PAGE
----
Cover Image by Jessica Buie, From the series Exposure, 2017

Content | Issue #1


  • Silence
    Beau Bertens
  • Luxury Advertisements
    A March Issue
  • Opening Up Fashion As A
    Practice of Commoning
    Danielle Bruggeman
  • Pulp
    Aimée Zito Lema & Elisa van Joolen
  • KLARA BARBARA I
    Maria Kley
  • THE GARMENT AS A SET OF SHAPES
    JOIN Collective Clothes
  • WARDROBE FILLED WITH
    EVERYTHING AND NOTHING
    Johannes Reponen
  • KIDS IN FASHION
    Adele Varcoe & Collaborators
  • FASHION DWELLS
    INTELLECTUALLY
    Colby Vexler & Justin Clemens

  • ARTICLES OF CLOTHING IN
    THREE SCENES Badminton,
    the garden and the workshop
    Annie Wu, Agnieszka Chabros
    & Amelia Winata
  • Exposure
    Jessica Buie
  • THE LUXURY MAGAZINE
    AS DISCIPLINARY AGENT
    Towards a fashion system
    where bodies make meaning
    Chet Bugter
  • FREEDON (AND ON AND ON)
    Shanzhai Lyric
  • MACHINE LEARNING CLOTHING
    The Fashion-MNIST dataset
    Rowan McNaught & Laura Gardner
  • Tag
    Storage Solutions
  • “TO BE HONEST WITH YOU”
    Femke de Vries

From luxury characterised as uniqueness created by lowly and anonymous artisans in pre-democratic times, to made-to-measure haute couture and the cult of the star designer at the end of the 19th century, from the merging of mass market and prestige into ‘masstige’ (a term coined by Karl Lagerfeld, introducing his H&M collaboration in 2004) to the hunger for street credibility by luxury fashion houses causing them to sell 2000 euro hoodies, and from the conspicuous consumption showcased on Instagram to the explosion of wellness and self-care culture; luxury has had many faces over the past few decades.

Among a new generation of fashion designers, researchers, writers and curators, very different views on luxury, and fashion in general, exist. Motivated by the sorry state of the current fashion system and its exploitative labour practices, environmental pollution, depletion of resources and exclusionary marketing language among other things, this generation is not only critiquing the system, its individualistic approach and its limiting views on the concept of luxury (among other things), but also seeking to create alternative, more inclusive ways of defining luxury. In this issue of , we give voice to these new ideas and propositions on contemporary luxury and its material and immaterial characteristics.

These new imaginations on luxury show a radical departure from the classical interpretation of the concept; a concept that is firmly rooted in the idea that luxury is above all about abundance and indulgence, and therefore is not absolutely necessary, but a privilege for the happy few. But what actually is a ‘necessity’ in contemporary society, and what do we define as ‘abundance’? In the context of late capitalism and its inequities and growing political polarization, the ideas on what luxury constitutes are rapidly shifting. Self-care is making way for a collective form of care: for creating together, performing together, learning together, regaining agency together.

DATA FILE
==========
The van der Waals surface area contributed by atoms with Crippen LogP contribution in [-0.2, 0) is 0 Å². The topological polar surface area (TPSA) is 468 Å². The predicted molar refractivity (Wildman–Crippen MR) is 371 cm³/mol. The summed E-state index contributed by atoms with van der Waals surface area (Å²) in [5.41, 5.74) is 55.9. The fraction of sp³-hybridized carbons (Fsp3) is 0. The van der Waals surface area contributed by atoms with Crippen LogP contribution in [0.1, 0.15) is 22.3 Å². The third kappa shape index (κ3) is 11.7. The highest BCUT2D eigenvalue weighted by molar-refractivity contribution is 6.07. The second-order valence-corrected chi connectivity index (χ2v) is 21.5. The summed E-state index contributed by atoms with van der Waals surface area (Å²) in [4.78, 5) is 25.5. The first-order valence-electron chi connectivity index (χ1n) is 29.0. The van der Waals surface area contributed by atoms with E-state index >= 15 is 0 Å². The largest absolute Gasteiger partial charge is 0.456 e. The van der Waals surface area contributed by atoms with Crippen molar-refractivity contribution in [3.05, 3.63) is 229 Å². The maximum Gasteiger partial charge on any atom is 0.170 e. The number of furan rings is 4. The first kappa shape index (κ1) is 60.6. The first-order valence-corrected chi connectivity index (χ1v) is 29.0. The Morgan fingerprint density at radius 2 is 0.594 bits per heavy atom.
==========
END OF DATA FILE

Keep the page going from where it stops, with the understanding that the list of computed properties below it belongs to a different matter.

In this issue of , you’ll find the views of our contributors on the meaning of ‘luxury’ in the context of today’s and tomorrow’s fashion world and society at large. We aim to show a plurality of perspectives, but all seem to have its root in the common understanding that change is required, not just within the fashion industry, but beyond. And as fashion can be regarded as a social practice – something we all participate in – why not start here?

Cover Image by Tenant of Culture, From the series Fluo, Flames, Camouflage, 2016

Content | Issue #0


  • Shopping
    Beau Bertens
  • Fashioning Streets with
    Give and Take
    Johannes Reponen
  • Breaking through the Façade:
    Collective critique on fashion in the 1990s
    Laura Gardner
  • No Sugar Coating allowed
    an interview with Camiel Fortgens
    by Renee van der Hoek
  • The Extras
    D&K (Ricarda Bigolin)
  • On the streets of South Africa
    Duran Lantink
  • Ethics Synthetics
    AVOIDSTREET
  • The rag-pickers discourse
    A selected guide by Tenant of Culture
  • Lost and Collected
    Ruby Hoette

  • Street fashion, self-defence,
    fearless
    Femke de Vries
  • one–to–one (r. Mariz)
    Elisa van Joolen

For its inaugural issue, reflects on the relation between fashion and the street, as the street has always played a pivotal – but ever-changing – role in the generation, presentation and perpetuation of fashion. A short overview of the content:

Beau Bertens researches the impact of visual language on the street by deconstructing the shopping bag and examining its rhetoric power by placing it in an editorial context, Johannes Reponen critically examines concepts of ‘street style’ and ‘streetwear’, Laura Gardner writes about how 90s art groups such as Art Club 2000, Honey-Suckle Company and Bernadette Corporation presented a critique of the institutions of fashion through the concept of ‘collectivity’, Renee van der Hoek discusses with Camiel Fortgens how to find one’s place within a changing fashion system, Ricarda Bigolin of D&K explores the slippages between workwear, streetwear and branding in the context of current high end and luxury fashion practices, Duran Lantink shows his daily observations from the streets of South Africa, the urban tales of streetwear brand AVOIDSTREET are imagined in an advertorial, Tenant of Culture reflects on narratives surrounding waste in fashion, Ruby Hoette documents items of clothing found in public spaces, reflecting on concepts inherent to the current fashion system such as newness, brand value versus material quality and uniqueness, Femke de Vries constructs a fashion column, and Elisa van Joolen proposes an alternative fashion editorial that shows the material properties of clothes by Dutch streetwear labels Bonne Suits, By Parra, Ontour and Patta with the precision of an X-ray vision.